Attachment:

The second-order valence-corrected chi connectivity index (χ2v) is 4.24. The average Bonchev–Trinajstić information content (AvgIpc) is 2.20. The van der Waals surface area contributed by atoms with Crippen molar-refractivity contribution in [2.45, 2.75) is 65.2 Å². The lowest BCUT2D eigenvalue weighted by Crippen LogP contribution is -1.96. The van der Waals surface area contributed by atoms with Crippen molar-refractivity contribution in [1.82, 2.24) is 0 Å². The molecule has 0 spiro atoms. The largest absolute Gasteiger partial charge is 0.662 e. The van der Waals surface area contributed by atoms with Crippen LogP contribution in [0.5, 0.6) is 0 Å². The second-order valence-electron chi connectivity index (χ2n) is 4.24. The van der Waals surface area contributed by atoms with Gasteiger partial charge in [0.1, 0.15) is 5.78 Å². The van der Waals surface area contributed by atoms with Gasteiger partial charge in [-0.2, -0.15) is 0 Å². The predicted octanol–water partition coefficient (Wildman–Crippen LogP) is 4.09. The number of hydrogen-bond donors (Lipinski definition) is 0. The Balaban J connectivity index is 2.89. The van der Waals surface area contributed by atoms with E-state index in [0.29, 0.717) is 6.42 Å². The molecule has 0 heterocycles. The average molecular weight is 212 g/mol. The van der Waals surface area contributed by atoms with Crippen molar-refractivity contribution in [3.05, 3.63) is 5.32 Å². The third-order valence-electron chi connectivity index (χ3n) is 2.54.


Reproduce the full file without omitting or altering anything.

The second-order valence-corrected chi connectivity index (χ2v) is 4.24. The average Bonchev–Trinajstić information content (AvgIpc) is 2.20. The van der Waals surface area contributed by atoms with Crippen molar-refractivity contribution in [2.45, 2.75) is 65.2 Å². The lowest BCUT2D eigenvalue weighted by Crippen LogP contribution is -1.96. The van der Waals surface area contributed by atoms with Crippen molar-refractivity contribution in [1.82, 2.24) is 0 Å². The molecule has 0 spiro atoms. The largest absolute Gasteiger partial charge is 0.662 e. The van der Waals surface area contributed by atoms with Crippen LogP contribution in [0.5, 0.6) is 0 Å². The second-order valence-electron chi connectivity index (χ2n) is 4.24. The van der Waals surface area contributed by atoms with Gasteiger partial charge in [0.1, 0.15) is 5.78 Å². The van der Waals surface area contributed by atoms with Gasteiger partial charge in [-0.2, -0.15) is 0 Å². The predicted octanol–water partition coefficient (Wildman–Crippen LogP) is 4.09. The number of hydrogen-bond donors (Lipinski definition) is 0. The Balaban J connectivity index is 2.89. The van der Waals surface area contributed by atoms with E-state index in [0.29, 0.717) is 6.42 Å². The molecule has 0 heterocycles. The average molecular weight is 212 g/mol. The van der Waals surface area contributed by atoms with Crippen molar-refractivity contribution in [3.05, 3.63) is 5.32 Å². The third-order valence-electron chi connectivity index (χ3n) is 2.54.